The White House on Sunday urged lawmakers to pass contentious, saying that the watered-down version of a bill before the Senate still accomplishes the president's goals of changing the troubled system.
The president's push was not welcomed by all members of his party, with a lead Senate progressive taking point on hammering Obama over the loss of the public option.
"I’ve been fighting all year for a strong public option to compete with the insurance industry and bring health care spending down," Senator Russ Feingold said in a prepared statement. "I continued that fight during recent negotiations, and I refused to sign onto a deal to drop the public option from the Senate bill. Unfortunately, the lack of support from the administration made keeping the public option in the bill an uphill struggle. Removing the public option from the Senate bill is the wrong move, and eliminates $25 billion in savings. I will be urging members of the House and Senate who draft the final bill to make sure this essential provision is included.
“But while the loss of the public option is a bitter pill to swallow, on balance, the bill still delivers meaningful reform, and the cost of inaction is simply too high. This bill significantly expands coverage and helps protect Wisconsinites from high costs and insurance company abuses, such as denying or restricting coverage based on pre-existing conditions. The bill also improves a flawed Medicare formula that denies Wisconsin fair reimbursement rates, encourages the kind of low-cost, high-value care practiced in our state, increases access to home and community-based long-term care, and reduces federal budget deficits by $132 billion over the next decade.”
Facing opposition from key lawmakers last week, the Senate version of the bill stripped any reference to a "public option" that would have expanded government-run health care for the poor, and then added restrictions on public funding for abortion in order to assuage conservatives.
With those changes, the Senate bill now appears to have the 60 votes needed to ensure passage, though it would still face a difficult task of reconciliation with a House of Representatives bill that has already passed.
But as a marathon Senate debate resumed ahead of a preliminary overnight vote at 1:00 am Monday (0600 GMT), some Republicans vowed to oppose the measure as long as possible, while Democrats bickered over whether the bill had any worth left at all.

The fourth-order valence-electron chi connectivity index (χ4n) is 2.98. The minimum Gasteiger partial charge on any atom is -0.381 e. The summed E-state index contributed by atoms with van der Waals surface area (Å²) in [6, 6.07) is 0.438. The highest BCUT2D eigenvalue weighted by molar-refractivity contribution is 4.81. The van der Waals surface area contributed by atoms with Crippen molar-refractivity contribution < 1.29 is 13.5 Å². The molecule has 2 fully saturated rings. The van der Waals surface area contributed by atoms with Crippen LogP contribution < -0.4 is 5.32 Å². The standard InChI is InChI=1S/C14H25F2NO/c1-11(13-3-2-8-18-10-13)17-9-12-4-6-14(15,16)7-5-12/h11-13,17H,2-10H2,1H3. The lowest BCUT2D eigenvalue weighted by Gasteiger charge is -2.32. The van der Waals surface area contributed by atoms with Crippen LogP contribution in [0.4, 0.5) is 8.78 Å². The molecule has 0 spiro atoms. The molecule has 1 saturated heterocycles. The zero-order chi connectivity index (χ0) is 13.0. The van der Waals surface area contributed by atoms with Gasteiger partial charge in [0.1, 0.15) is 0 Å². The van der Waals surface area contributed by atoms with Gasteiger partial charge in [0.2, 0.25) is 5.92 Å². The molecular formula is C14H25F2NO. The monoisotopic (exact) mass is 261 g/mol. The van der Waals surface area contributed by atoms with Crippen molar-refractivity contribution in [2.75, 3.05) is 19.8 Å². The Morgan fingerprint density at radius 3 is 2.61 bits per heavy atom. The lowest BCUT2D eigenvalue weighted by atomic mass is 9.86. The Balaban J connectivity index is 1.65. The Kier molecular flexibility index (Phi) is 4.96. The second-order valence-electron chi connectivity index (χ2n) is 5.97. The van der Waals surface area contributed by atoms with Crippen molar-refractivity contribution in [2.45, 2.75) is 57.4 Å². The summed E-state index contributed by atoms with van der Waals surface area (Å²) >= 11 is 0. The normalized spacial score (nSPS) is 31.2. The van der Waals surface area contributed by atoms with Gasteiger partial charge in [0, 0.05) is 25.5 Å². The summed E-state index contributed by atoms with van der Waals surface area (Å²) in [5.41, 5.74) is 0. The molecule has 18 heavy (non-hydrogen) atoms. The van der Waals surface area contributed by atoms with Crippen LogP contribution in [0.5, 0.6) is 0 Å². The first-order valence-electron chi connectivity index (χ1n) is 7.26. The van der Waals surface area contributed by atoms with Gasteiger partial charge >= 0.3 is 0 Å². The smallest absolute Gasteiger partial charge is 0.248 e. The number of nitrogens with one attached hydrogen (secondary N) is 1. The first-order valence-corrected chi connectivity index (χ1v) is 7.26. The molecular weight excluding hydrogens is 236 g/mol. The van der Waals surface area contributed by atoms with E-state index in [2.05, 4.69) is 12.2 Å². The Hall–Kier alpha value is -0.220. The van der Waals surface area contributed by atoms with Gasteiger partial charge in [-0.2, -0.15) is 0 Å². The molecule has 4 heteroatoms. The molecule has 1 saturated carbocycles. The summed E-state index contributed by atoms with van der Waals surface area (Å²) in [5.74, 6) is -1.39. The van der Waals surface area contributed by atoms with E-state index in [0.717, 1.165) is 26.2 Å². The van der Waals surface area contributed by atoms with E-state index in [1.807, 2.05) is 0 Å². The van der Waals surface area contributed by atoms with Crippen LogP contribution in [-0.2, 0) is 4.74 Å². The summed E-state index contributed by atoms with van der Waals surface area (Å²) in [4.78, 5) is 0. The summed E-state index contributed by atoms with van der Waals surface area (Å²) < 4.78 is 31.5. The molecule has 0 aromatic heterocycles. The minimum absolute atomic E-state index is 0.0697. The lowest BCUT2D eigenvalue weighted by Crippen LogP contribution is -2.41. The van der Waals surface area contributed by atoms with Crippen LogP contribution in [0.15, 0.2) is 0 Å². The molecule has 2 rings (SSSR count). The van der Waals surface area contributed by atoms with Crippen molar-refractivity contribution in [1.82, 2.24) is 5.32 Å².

Even though the Senate bill has now abandoned a "public option" that would extend government-backed coverage to the 36 million Americans who do not have insurance, senior presidential adviser David Axelrod maintained it still met President Barack Obama's pledge of change and reform.
"This is a very, very strong bill. It's going to help give security to people who have insurance today, and it will help people who can't afford insurance, and small businesses who can't afford insurance get insurance," Axelrod said on CNN.
Axelrod also said the bill would eliminate the problem in obtaining health insurance faced by people with pre-existing health conditions.
"That is the change the president promised. That's the change we're close to delivering," said Axelrod, who repeated his message on three major political talk shows.
He told ABC that "every major reform in American history has been a bipartisan effort," but acknowledged that significant obstacles remain.
"I have no doubt that the Republican leadership will try and throw procedural barriers in the way, as they have for the last several months. But I think there is a will to get this done," Axelrod said on CNN.
Republican Senator John McCain, who lost his bid for the presidency to Obama last year, was among those who vowed to oppose the Senate bill, even as he admitted it was likely to pass.
"We'll fight the good fight. We will fight until the last vote. We owe that to our constituents because... we must look back and say we did everything we can to prevent this terrible mistake from taking place," McCain told Fox News Sunday.
Looking ahead to the possibility of merging the House and Senate bills, Republican Senator Lindsey Graham told CNN the two are "in many ways irreconcilable" and blasted the Obama administration for "doing a lousy job governing the country."
The bill, more than 2,000 pages in all, now contains a proposal for private insurers under contract with the government to offer nationwide health plans, instead of the controversial "public option."
"The problem is the bill became bigger," said Republican Senator Olympia Snowe on CBS, promising to vote against it.
Meanwhile liberal Democrat Howard Dean lashed out at the Obama administration and Democratic lawmakers for being too flexible in their concessions.
"I think there's been an enormous amount of compromise. I think it's been too much," he told NBC. "We don't think there has been much fight in the White House for (a public option)."
Supporters of the bill have trumpeted a finding from the non-partisan Congressional Budget Office that the bill would cost 871 billion dollars over the next 10 years, cutting the US budget deficit by about 132 billion -- bringing it in under Obama's top price tag of 900 billion dollars.
In an editorial published in The New York Times, Vice President Joe Biden touted the Senate bill as "very good" but admitted it was not perfect.
"I share the frustration of other progressives that the Senate bill does not include a public option. But I've been around a long time, and I know that in Washington big changes never emerge in perfect form," Biden wrote.
"While it is not perfect, the bill pending in the Senate today is not just good enough -- it is very good," Biden wrote, saying that if passed into law "more than 30 million uninsured Americans will gain access to affordable health care coverage."